He said he thought the plans to build over 200 social housing units in Moycullen was ‘out of proportion’ and that the Council was missing out on an opportunity to provide some badly needed community facilities for the village, reminding the meeting that the primary school was already full to capacity.

“That school is using prefabs with plastic on the roofs to stop water leaking in and there isn’t even a proper bus service. We need to step back.

“It’s ridiculous to ram these all together as it won’t work. We should be taking baby steps to see how it’s managed before moving onto the next step. I don’t think we should be developing that site on the Spiddal Road for 100 units (the masterplan) until the local area plan is completed.”

He said the new poor were the working class who were trying to keep on top of bills and that it would be more in line to provide an affordable housing scheme.

Ms Lowe warned councillors it would be a “big step back” to defer the masterplan at a time when there was a national debate on the need for social housing. She further asked that the vote be deferred to October 4.

Cllr Séamus Walsh seconded Cllr Thomas’ motion – and it was carried, with Cllr Alastair McKinstry voting against it.

Connacht Tribune

Packed like sardines in Salthill and only 200 allowed gather at a game

John McIntyre

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John McIntyre

Inside Track with John McIntyre – sports@ctribune.ie

IN a moment of madness, I decided to take a cycle out to Salthill last Saturday. By the time I got to the Blackrock Diving Tower, I thought I had just come through Torremolinos or one of those sun hot spots on the Costa Del Sol. There were cars and people everywhere.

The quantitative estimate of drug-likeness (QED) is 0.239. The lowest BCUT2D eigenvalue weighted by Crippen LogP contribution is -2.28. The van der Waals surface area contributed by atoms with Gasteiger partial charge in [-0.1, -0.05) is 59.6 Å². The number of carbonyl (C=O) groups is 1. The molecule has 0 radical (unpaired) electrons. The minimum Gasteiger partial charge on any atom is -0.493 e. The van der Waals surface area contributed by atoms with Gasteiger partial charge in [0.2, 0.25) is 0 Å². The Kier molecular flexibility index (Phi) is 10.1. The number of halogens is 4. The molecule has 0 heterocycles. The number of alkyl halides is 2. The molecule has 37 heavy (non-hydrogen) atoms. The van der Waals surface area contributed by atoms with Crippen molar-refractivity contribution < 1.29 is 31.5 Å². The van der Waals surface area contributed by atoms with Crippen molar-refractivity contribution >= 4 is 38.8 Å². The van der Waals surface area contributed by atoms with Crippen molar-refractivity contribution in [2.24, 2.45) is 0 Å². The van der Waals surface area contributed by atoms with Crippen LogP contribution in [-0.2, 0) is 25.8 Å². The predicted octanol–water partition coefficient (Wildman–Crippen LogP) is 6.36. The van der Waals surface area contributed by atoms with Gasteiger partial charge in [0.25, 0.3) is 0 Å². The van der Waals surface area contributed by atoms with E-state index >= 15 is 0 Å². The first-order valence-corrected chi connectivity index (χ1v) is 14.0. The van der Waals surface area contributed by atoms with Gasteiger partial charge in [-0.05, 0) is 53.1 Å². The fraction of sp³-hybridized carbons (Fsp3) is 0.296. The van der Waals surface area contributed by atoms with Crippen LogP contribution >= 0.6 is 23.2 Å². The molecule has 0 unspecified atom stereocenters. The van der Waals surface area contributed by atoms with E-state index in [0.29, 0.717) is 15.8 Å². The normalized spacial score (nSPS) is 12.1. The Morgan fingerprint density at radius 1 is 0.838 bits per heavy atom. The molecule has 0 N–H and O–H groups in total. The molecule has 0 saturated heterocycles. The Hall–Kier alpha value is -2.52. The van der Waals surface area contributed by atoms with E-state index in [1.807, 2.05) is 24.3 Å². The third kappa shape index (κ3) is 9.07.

The first inkling that Salthill would be heaving came when there was a traffic-jam halfway back the Lough Atalia Road leading to the Docks. Such were the number of cars, you’d be forgiven for thinking that Pearse Stadium was hosting a Connacht football final that afternoon.

If the people of Offaly, Laois and Kildare – all currently under partial Covid-19 lockdown – could see the carefree holiday mood in one of the West’s favourite tourist attractions, they’d be wondering had they stumbled on a parallel universe.

As readers will know from previous columns, I have a jaundiced view of NPHET and the Government’s cautious approach to relaxing the coronavirus restrictions. The scaremongering continues at frightening levels and many people are living in a climate of fear – though few of them were in Salthill.

NPHET must be immune to what’s really happening on the ground. If it thinks that there is widespread compliance, the group is living in cloud cuckoo land. All over Ireland’s favourite tourist attractions, there are thousands of holiday makers with little or no observance of social distancing.

My frustration over this scenario is fuelled by the way sport and its followers have been so badly compromised by the Covid-19 restrictions. My club Lorrha was playing in the Tipperary hurling championship last Friday evening and many of our diehard supporters couldn’t get a ticket to the match.

It’s the same in every GAA parish. So much unnecessary agitation and frustration. On Sunday evening, reporting duties took me to Ballinasloe for an attractive derby clash between Tommy Larkins and Tynagh/Abbey-Duniry. In a nutshell, there was nearly as many people inside as outside the wire. The ‘gathering’ limit of 200 annoyingly remains, especially in the context of the throngs in places like Salthill.